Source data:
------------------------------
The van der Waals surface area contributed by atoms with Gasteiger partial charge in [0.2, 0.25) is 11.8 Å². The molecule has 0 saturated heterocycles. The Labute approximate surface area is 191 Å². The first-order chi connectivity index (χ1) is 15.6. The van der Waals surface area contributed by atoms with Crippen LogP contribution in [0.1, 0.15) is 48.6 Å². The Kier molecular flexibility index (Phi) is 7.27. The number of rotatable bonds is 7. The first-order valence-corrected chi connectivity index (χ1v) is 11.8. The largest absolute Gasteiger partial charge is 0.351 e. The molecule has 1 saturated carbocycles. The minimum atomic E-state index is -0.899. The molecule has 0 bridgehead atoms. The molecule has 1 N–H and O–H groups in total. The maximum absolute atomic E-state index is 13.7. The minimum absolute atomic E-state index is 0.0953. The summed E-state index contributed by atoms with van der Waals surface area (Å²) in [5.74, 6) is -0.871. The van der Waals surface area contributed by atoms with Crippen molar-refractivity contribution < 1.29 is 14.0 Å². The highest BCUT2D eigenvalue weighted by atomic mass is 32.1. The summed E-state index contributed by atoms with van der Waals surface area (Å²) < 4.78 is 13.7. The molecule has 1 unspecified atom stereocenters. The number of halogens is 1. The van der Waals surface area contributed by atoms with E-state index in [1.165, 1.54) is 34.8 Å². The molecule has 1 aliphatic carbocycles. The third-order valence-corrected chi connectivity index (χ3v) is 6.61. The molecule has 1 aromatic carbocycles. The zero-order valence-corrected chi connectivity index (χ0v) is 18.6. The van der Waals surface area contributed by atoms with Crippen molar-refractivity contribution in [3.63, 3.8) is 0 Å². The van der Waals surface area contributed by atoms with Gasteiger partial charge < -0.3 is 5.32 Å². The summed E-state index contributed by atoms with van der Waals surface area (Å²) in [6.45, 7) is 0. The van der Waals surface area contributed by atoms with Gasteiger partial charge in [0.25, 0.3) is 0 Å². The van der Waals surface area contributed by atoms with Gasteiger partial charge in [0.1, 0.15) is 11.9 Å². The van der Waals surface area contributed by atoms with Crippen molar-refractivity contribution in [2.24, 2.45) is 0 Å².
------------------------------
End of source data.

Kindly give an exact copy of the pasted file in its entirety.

The van der Waals surface area contributed by atoms with Gasteiger partial charge in [0.2, 0.25) is 11.8 Å². The molecule has 0 saturated heterocycles. The Labute approximate surface area is 191 Å². The first-order chi connectivity index (χ1) is 15.6. The van der Waals surface area contributed by atoms with Crippen LogP contribution in [0.1, 0.15) is 48.6 Å². The Kier molecular flexibility index (Phi) is 7.27. The number of rotatable bonds is 7. The first-order valence-corrected chi connectivity index (χ1v) is 11.8. The largest absolute Gasteiger partial charge is 0.351 e. The molecule has 1 saturated carbocycles. The minimum atomic E-state index is -0.899. The molecule has 0 bridgehead atoms. The molecule has 1 N–H and O–H groups in total. The maximum absolute atomic E-state index is 13.7. The minimum absolute atomic E-state index is 0.0953. The summed E-state index contributed by atoms with van der Waals surface area (Å²) in [5.74, 6) is -0.871. The van der Waals surface area contributed by atoms with Crippen molar-refractivity contribution < 1.29 is 14.0 Å². The highest BCUT2D eigenvalue weighted by atomic mass is 32.1. The summed E-state index contributed by atoms with van der Waals surface area (Å²) < 4.78 is 13.7. The molecule has 1 unspecified atom stereocenters. The number of halogens is 1. The van der Waals surface area contributed by atoms with E-state index in [1.165, 1.54) is 34.8 Å². The molecule has 1 aliphatic carbocycles. The third-order valence-corrected chi connectivity index (χ3v) is 6.61. The molecule has 1 aromatic carbocycles. The zero-order valence-corrected chi connectivity index (χ0v) is 18.6. The van der Waals surface area contributed by atoms with Crippen molar-refractivity contribution in [3.63, 3.8) is 0 Å². The van der Waals surface area contributed by atoms with Gasteiger partial charge < -0.3 is 5.32 Å². The summed E-state index contributed by atoms with van der Waals surface area (Å²) in [6.45, 7) is 0. The van der Waals surface area contributed by atoms with Gasteiger partial charge in [0.25, 0.3) is 0 Å². The van der Waals surface area contributed by atoms with Gasteiger partial charge in [0.1, 0.15) is 11.9 Å². The van der Waals surface area contributed by atoms with Crippen molar-refractivity contribution in [2.24, 2.45) is 0 Å².